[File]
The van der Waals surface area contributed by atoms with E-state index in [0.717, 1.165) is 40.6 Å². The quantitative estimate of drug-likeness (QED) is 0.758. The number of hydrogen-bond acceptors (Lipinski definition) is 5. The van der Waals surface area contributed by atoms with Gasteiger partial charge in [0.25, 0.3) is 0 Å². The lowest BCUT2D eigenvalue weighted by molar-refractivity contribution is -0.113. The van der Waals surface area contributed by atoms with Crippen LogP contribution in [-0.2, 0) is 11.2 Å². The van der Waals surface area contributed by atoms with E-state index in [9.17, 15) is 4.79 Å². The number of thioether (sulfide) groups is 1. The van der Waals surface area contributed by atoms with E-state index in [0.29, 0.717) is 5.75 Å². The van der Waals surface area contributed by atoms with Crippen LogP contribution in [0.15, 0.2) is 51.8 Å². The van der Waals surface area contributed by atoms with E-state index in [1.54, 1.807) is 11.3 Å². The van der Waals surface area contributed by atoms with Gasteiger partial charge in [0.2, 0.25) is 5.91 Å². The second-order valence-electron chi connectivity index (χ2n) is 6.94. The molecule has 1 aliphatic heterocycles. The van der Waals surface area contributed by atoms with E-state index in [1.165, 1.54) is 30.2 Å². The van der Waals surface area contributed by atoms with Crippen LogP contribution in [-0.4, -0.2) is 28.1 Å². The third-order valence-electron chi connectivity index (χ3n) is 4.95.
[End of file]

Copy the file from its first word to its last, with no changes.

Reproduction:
The van der Waals surface area contributed by atoms with E-state index in [0.717, 1.165) is 40.6 Å². The quantitative estimate of drug-likeness (QED) is 0.758. The number of hydrogen-bond acceptors (Lipinski definition) is 5. The van der Waals surface area contributed by atoms with Gasteiger partial charge in [0.25, 0.3) is 0 Å². The lowest BCUT2D eigenvalue weighted by molar-refractivity contribution is -0.113. The van der Waals surface area contributed by atoms with Crippen LogP contribution in [-0.2, 0) is 11.2 Å². The van der Waals surface area contributed by atoms with E-state index in [9.17, 15) is 4.79 Å². The number of thioether (sulfide) groups is 1. The van der Waals surface area contributed by atoms with E-state index in [0.29, 0.717) is 5.75 Å². The van der Waals surface area contributed by atoms with Crippen LogP contribution in [0.15, 0.2) is 51.8 Å². The van der Waals surface area contributed by atoms with E-state index in [1.54, 1.807) is 11.3 Å². The van der Waals surface area contributed by atoms with Gasteiger partial charge in [0.2, 0.25) is 5.91 Å². The second-order valence-electron chi connectivity index (χ2n) is 6.94. The molecule has 1 aliphatic heterocycles. The van der Waals surface area contributed by atoms with E-state index in [1.165, 1.54) is 30.2 Å². The van der Waals surface area contributed by atoms with Crippen LogP contribution in [-0.4, -0.2) is 28.1 Å². The third-order valence-electron chi connectivity index (χ3n) is 4.95.